I REALLY need to rent/lease an apartment that is in a nice neighborhood. I wonder what the threshold is for renting at a nice apartment complex credit wise. Never the less I am glad I decided to face my credit monster rather that give up.

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Scott

James, you did the right thing and that’s to never give up. The credit bureaus realize that people can go through struggles and that’s why with a good faith effort your credit score will rise over time. Nobody has to live with less than desirable credit for life. Good job!

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Catherine Mack

I had multiple accounts in collections because I went on a wild spending spree and never paid the money back. I have been paying the companies and disputing inaccuracies for years. Recently I disputed almost everything except for the original creditors of course. I have one collection company that deleted an account before but they are refusing to remove the account even though they said that they would upon me paying the balance in full. What should I do? They have reported the balance as $0 so that raised my score by 55 pts. If it actually gets removed will my score improve more? All I have now is a secured card with a $400 credit limit. What is the best way to continue getting my credit to improve? I Went from the low 400′s and I am at 625 as of yesterday.

Reply

Scott

Unfortunately, paying off the debt does not get the original report of the delinquent debt removed. Paying it off, however, will improve your score like it has. It takes time for it to be removed from your credit report and the creditor is not required to remove it. They’re only required to report the amount is owed, which in your case is $0.

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Emily Smith

I am trying to buy a home. I pulled my credit and found an incorrect debt on there and I recently got a letter showing it was taken off but it my not reflect on my score for 90 days. The debt was for $47,000. Does anyone know how many points may be added to my credit score?

Reply

Scott

Hi Emily,

Nobody knows exactly how the credit bureaus calculate their scores, so there is really no way for me to give you an answer. Sorry.

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Steel Cross

I’m posting this only to add some good news and hope for everybody. It was a lot of work. and took about 8 years. Early on, being in my 20s and 30s and spending on things I really didn’t need, living for today, and not paying attention to my financial affairs gave me a score of 600-ish. Then, thank goodness, I married to a tightwad and she did what James did. We cut up the credit cards except one and we poured everything we could into the remaining cards starting with the one that had the highest interest rate. We have one card left and it’s down from $29,000 to $9,000, and we’re paying it off. We eat lunch before we go to the grocery store and stay away from impulse purcheses bu asking the question, “Why am I buying this, do I need it or do I just want it?”. Now we live on a cash basis and we have a monthly budget that we follow, and that can be relly annoying, but it’s paid off. I carry my lunch. We stopped going to restaurants unless we have extra from the previous month, take the kids to the cheap movie theatre, no cable, and stopped the cell phone. (Yeah, we actually stopped the cell phone, and it isn’t a big deal anymore, and it saved a huge amount of money). There are lots of free things to do if you look for them. The one thing we have is a steady job, so we’re lucky there.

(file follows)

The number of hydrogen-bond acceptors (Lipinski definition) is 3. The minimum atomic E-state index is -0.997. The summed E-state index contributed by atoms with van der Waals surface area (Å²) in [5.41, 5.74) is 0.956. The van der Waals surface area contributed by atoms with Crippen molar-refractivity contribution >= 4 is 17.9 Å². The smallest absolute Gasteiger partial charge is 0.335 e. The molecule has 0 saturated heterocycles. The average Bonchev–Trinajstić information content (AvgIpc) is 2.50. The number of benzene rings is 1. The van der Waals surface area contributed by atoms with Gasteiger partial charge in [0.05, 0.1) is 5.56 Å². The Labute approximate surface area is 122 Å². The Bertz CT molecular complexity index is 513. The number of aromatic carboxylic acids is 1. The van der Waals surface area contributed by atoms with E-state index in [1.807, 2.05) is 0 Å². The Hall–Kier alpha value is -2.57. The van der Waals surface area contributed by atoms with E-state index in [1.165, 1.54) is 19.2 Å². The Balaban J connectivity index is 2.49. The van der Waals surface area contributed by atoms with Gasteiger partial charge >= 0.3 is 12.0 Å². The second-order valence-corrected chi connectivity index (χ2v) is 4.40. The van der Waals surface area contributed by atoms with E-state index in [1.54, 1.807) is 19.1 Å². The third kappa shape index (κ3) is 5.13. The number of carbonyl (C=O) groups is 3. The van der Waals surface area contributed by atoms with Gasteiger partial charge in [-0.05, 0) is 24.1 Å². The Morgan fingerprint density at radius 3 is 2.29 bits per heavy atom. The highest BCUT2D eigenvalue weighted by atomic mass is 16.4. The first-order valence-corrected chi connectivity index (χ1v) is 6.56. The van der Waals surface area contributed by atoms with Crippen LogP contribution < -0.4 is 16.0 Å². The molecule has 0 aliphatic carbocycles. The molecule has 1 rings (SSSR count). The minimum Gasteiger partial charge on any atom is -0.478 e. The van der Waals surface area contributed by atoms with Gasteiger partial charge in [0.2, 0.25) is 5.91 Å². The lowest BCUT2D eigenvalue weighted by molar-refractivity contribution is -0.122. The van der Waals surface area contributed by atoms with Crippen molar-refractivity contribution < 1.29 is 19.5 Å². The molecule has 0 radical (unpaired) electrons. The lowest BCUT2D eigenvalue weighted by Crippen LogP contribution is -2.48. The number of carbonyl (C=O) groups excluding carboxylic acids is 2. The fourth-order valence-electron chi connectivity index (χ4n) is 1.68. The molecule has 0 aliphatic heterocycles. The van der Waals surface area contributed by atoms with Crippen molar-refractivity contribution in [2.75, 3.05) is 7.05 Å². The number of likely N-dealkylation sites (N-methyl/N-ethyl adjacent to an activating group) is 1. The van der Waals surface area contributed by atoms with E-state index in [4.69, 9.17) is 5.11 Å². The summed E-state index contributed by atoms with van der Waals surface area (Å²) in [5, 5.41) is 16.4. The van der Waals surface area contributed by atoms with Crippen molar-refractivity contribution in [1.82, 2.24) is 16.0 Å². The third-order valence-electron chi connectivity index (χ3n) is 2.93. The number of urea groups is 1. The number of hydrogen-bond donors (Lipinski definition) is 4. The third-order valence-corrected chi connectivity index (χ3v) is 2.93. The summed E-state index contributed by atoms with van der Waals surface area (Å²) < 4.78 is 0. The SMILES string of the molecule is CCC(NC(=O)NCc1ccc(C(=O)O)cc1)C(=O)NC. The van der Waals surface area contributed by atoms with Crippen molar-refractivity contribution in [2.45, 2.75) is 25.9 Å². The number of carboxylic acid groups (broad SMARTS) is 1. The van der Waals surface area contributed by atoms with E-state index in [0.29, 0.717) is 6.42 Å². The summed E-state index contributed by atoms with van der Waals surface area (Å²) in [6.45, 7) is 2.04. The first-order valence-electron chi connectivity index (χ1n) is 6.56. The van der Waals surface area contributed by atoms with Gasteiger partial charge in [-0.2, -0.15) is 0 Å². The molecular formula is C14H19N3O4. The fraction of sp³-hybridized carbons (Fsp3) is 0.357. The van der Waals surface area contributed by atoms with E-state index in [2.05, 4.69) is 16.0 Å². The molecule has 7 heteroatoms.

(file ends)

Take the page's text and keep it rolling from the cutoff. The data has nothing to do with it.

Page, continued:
And, here’s a secre: I’m not a religious guy, but I started to pray to ask God to help me keep my hand off my credit card and my cash in my wallet. I cant tell you how many times that has helped. Seriously.

So, basically, we made a huge choice to change our lifestyle. We learned how to tune out the incessant advertising that tells us we really need this junk. The feeling you get when you see money in the account is really nice. We have no prwoblem geting a loan and just bought a used car and they gave us a 1.65% interest,

My credit score is 812, and my wife’s is probably higher. Best wishes to everybody. If I can do it, anybody can do it. You can do it.

Reply

Scott

Mr. Steel,

Great job on getting your financial affairs in order. There are people out there that wouldn’t even attempt to try to pay that amount of debt back and would look to filing bankruptcy as their way out. I commend you sir.

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Juan

Hi, Mr. Steel, I got a question:

Like most people, I’d been in quite a lot of debt the last few years I decided to get busy and dig myself out of this hole and now I’m down to 4 major bills. Since Feb 2013 my credit score went from 656 to 673 in two months. My question is, I have a bankruptcy on my report which was discharged 4/5/2006. This is the 7th year. Should I check into when this will be removed from my report or should I wait the entire 10 years? I read that it takes between 7-10 years before a removal can take place. I guess I’m getting anxious about the removal…I’ll be happy when I no longer see this on my report.

Thanks

Reply

Scott Skyles

Hi Juan,

It takes 7 years for a chapter 13 and 10 years for a chapter 7 to be removed from your credit report.

Reply